Presence of phthalates in gastrointestinal medications: Is there a hidden danger?

Zane R. Gallinger, Geoffrey C. Nguyen

Research output: Contribution to journalReview articlepeer-review


Pharmaceutical companies that produce gastrointestinal (GI) medications often utilize phthalates for their ability to localize medication release. Commonly prescribed GI medications that may utilize phthalates are 5-Aminosalicylates, proton pump inhibitors, and pancreatic enzymes. Our understanding of the cumulative health effects of phthalates from medications remains unclear, and there is increasing evidence that phthalates are not harmless. Experimental studies in animals have shown that phthalates, specifically dibutyl phthalate and Di- (2-ethyl-hexyl) phthalate, have the potential to alter and/or inhibit reproductive biology and in utero development. Despite the lack of definitive human data, many cohort and cross-sectional studies demonstrate concerning associations between phthalates and poor health status, specifically developmental problems. Longitudinal studies and studies with larger sample sizes are required to determine whether phthalates actually cause negative health consequences. It is also important that physicians regularly review and discuss with patients the medicinal ingredients in their medications and supplements, specifically in pregnant woman with inflammatory bowel disease.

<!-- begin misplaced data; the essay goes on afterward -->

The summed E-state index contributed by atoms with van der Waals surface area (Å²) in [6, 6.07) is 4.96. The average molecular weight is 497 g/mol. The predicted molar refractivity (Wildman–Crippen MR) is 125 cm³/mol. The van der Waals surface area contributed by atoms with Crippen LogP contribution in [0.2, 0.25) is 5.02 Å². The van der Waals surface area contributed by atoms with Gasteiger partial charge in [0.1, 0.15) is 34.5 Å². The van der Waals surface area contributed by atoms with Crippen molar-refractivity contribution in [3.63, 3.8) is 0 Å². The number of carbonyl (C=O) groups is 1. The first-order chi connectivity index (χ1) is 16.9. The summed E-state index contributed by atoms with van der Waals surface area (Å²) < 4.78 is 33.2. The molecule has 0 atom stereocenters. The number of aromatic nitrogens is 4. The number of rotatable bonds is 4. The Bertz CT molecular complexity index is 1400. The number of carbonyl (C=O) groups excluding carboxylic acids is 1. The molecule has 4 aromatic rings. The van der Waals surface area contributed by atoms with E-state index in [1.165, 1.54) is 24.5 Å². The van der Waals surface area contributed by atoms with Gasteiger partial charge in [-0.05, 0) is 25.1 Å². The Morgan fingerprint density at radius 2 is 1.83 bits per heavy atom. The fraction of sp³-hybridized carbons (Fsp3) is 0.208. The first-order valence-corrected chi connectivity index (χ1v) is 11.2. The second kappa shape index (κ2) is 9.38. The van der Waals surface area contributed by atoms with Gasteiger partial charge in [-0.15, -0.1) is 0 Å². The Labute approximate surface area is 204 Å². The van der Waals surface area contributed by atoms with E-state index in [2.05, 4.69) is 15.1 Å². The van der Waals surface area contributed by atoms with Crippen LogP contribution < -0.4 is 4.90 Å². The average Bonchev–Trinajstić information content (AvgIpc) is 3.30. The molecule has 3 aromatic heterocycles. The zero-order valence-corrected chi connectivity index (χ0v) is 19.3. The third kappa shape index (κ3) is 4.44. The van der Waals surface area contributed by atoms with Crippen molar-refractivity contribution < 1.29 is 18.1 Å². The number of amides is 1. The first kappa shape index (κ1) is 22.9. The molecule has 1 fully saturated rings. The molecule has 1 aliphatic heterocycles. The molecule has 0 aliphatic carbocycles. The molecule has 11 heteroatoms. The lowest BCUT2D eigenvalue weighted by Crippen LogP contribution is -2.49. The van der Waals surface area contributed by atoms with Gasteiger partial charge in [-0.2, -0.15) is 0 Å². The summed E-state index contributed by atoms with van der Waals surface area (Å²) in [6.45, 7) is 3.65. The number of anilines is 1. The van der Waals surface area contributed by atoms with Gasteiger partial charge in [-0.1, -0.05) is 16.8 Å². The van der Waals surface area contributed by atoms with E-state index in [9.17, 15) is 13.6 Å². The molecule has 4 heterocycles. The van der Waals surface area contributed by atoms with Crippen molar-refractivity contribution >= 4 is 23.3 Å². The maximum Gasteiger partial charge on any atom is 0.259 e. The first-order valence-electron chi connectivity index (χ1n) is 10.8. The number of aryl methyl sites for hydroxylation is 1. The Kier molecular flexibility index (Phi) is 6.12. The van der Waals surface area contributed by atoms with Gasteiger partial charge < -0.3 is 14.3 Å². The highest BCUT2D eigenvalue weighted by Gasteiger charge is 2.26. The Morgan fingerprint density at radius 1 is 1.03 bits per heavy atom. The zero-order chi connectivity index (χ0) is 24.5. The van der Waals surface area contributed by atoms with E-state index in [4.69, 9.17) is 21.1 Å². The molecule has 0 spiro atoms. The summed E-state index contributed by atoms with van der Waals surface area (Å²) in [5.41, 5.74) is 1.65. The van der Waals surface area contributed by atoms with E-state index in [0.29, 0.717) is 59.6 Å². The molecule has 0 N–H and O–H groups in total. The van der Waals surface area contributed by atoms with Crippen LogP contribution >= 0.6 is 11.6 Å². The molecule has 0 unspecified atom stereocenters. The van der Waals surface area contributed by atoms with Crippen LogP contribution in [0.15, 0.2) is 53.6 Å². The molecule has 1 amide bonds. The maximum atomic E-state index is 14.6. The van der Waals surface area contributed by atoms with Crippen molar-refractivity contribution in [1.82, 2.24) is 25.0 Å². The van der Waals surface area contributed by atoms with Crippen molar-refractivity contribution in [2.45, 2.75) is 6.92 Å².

Original languageEnglish (US)
Pages (from-to)7042-7047
Number of pages6
JournalWorld Journal of Gastroenterology
Issue number41
StatePublished - Nov 7 2013
Externally publishedYes


  • 5-Aminosalicylates
  • Development
  • Dibutyl phthalate
  • Medications
  • Phthalates
  • Pregnancy

ASJC Scopus subject areas

  • Gastroenterology


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